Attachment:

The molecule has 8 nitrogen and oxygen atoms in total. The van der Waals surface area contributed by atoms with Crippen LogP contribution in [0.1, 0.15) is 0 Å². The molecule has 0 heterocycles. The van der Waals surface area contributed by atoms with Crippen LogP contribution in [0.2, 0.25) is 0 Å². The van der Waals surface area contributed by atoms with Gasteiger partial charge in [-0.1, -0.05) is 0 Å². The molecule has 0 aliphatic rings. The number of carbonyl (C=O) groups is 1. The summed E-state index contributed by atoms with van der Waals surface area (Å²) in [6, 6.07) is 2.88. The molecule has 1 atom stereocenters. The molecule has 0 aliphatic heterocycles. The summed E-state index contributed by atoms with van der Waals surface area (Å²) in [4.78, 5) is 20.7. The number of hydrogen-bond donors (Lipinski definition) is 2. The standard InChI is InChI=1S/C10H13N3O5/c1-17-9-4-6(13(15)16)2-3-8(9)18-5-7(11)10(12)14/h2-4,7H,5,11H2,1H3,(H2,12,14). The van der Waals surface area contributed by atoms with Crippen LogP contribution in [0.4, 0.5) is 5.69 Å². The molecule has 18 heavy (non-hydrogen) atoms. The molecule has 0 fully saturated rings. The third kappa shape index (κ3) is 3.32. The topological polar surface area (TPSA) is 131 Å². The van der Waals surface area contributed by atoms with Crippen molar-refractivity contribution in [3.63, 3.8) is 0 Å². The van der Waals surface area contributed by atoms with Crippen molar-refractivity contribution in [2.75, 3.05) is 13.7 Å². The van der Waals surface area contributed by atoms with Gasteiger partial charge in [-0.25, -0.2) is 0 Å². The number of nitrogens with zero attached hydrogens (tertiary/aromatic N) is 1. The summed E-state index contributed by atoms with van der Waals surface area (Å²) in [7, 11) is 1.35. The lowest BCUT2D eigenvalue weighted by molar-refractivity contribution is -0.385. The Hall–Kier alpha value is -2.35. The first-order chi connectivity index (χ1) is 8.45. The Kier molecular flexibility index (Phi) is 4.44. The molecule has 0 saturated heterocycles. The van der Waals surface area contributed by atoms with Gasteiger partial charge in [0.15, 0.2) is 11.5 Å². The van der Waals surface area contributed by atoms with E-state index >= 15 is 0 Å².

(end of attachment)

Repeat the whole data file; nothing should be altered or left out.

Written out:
The molecule has 8 nitrogen and oxygen atoms in total. The van der Waals surface area contributed by atoms with Crippen LogP contribution in [0.1, 0.15) is 0 Å². The molecule has 0 heterocycles. The van der Waals surface area contributed by atoms with Crippen LogP contribution in [0.2, 0.25) is 0 Å². The van der Waals surface area contributed by atoms with Gasteiger partial charge in [-0.1, -0.05) is 0 Å². The molecule has 0 aliphatic rings. The number of carbonyl (C=O) groups is 1. The summed E-state index contributed by atoms with van der Waals surface area (Å²) in [6, 6.07) is 2.88. The molecule has 1 atom stereocenters. The molecule has 0 aliphatic heterocycles. The summed E-state index contributed by atoms with van der Waals surface area (Å²) in [4.78, 5) is 20.7. The number of hydrogen-bond donors (Lipinski definition) is 2. The standard InChI is InChI=1S/C10H13N3O5/c1-17-9-4-6(13(15)16)2-3-8(9)18-5-7(11)10(12)14/h2-4,7H,5,11H2,1H3,(H2,12,14). The van der Waals surface area contributed by atoms with Crippen LogP contribution in [0.4, 0.5) is 5.69 Å². The molecule has 18 heavy (non-hydrogen) atoms. The molecule has 0 fully saturated rings. The third kappa shape index (κ3) is 3.32. The topological polar surface area (TPSA) is 131 Å². The van der Waals surface area contributed by atoms with Crippen molar-refractivity contribution in [3.63, 3.8) is 0 Å². The van der Waals surface area contributed by atoms with Crippen molar-refractivity contribution in [2.75, 3.05) is 13.7 Å². The van der Waals surface area contributed by atoms with Gasteiger partial charge in [-0.25, -0.2) is 0 Å². The number of nitrogens with zero attached hydrogens (tertiary/aromatic N) is 1. The summed E-state index contributed by atoms with van der Waals surface area (Å²) in [7, 11) is 1.35. The lowest BCUT2D eigenvalue weighted by molar-refractivity contribution is -0.385. The Hall–Kier alpha value is -2.35. The first-order chi connectivity index (χ1) is 8.45. The Kier molecular flexibility index (Phi) is 4.44. The molecule has 0 saturated heterocycles. The van der Waals surface area contributed by atoms with Gasteiger partial charge in [0.15, 0.2) is 11.5 Å². The van der Waals surface area contributed by atoms with E-state index >= 15 is 0 Å².